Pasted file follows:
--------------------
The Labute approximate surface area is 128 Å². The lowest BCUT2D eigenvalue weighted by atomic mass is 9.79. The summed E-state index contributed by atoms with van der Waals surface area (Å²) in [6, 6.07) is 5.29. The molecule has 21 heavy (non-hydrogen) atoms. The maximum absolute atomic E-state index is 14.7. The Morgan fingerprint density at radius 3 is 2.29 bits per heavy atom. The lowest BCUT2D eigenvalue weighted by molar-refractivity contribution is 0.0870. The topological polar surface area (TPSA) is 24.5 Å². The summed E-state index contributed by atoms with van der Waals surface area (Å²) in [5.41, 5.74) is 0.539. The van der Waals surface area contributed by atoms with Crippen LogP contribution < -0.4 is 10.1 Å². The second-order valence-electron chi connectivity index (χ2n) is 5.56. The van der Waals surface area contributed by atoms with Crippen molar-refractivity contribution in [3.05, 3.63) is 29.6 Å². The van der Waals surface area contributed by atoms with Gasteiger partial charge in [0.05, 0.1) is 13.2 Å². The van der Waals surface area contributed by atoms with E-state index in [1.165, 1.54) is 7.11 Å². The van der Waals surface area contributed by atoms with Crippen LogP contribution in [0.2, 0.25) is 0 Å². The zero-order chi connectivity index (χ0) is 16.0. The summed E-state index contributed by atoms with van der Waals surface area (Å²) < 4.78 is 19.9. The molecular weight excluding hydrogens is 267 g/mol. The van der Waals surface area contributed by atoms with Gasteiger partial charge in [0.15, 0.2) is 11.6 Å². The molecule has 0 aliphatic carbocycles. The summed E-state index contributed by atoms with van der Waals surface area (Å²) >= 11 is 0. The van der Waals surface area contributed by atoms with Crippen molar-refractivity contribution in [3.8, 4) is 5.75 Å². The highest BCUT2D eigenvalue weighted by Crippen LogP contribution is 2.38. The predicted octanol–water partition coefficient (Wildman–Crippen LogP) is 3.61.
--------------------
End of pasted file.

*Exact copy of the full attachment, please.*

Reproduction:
The Labute approximate surface area is 128 Å². The lowest BCUT2D eigenvalue weighted by atomic mass is 9.79. The summed E-state index contributed by atoms with van der Waals surface area (Å²) in [6, 6.07) is 5.29. The molecule has 21 heavy (non-hydrogen) atoms. The maximum absolute atomic E-state index is 14.7. The Morgan fingerprint density at radius 3 is 2.29 bits per heavy atom. The lowest BCUT2D eigenvalue weighted by molar-refractivity contribution is 0.0870. The topological polar surface area (TPSA) is 24.5 Å². The summed E-state index contributed by atoms with van der Waals surface area (Å²) in [5.41, 5.74) is 0.539. The van der Waals surface area contributed by atoms with Crippen LogP contribution < -0.4 is 10.1 Å². The second-order valence-electron chi connectivity index (χ2n) is 5.56. The van der Waals surface area contributed by atoms with Crippen molar-refractivity contribution in [3.05, 3.63) is 29.6 Å². The van der Waals surface area contributed by atoms with Gasteiger partial charge in [0.05, 0.1) is 13.2 Å². The van der Waals surface area contributed by atoms with E-state index in [1.165, 1.54) is 7.11 Å². The van der Waals surface area contributed by atoms with Crippen LogP contribution in [0.2, 0.25) is 0 Å². The zero-order chi connectivity index (χ0) is 16.0. The summed E-state index contributed by atoms with van der Waals surface area (Å²) < 4.78 is 19.9. The molecular weight excluding hydrogens is 267 g/mol. The van der Waals surface area contributed by atoms with Gasteiger partial charge in [0.15, 0.2) is 11.6 Å². The molecule has 0 aliphatic carbocycles. The summed E-state index contributed by atoms with van der Waals surface area (Å²) >= 11 is 0. The van der Waals surface area contributed by atoms with Crippen molar-refractivity contribution in [3.8, 4) is 5.75 Å². The highest BCUT2D eigenvalue weighted by Crippen LogP contribution is 2.38. The predicted octanol–water partition coefficient (Wildman–Crippen LogP) is 3.61.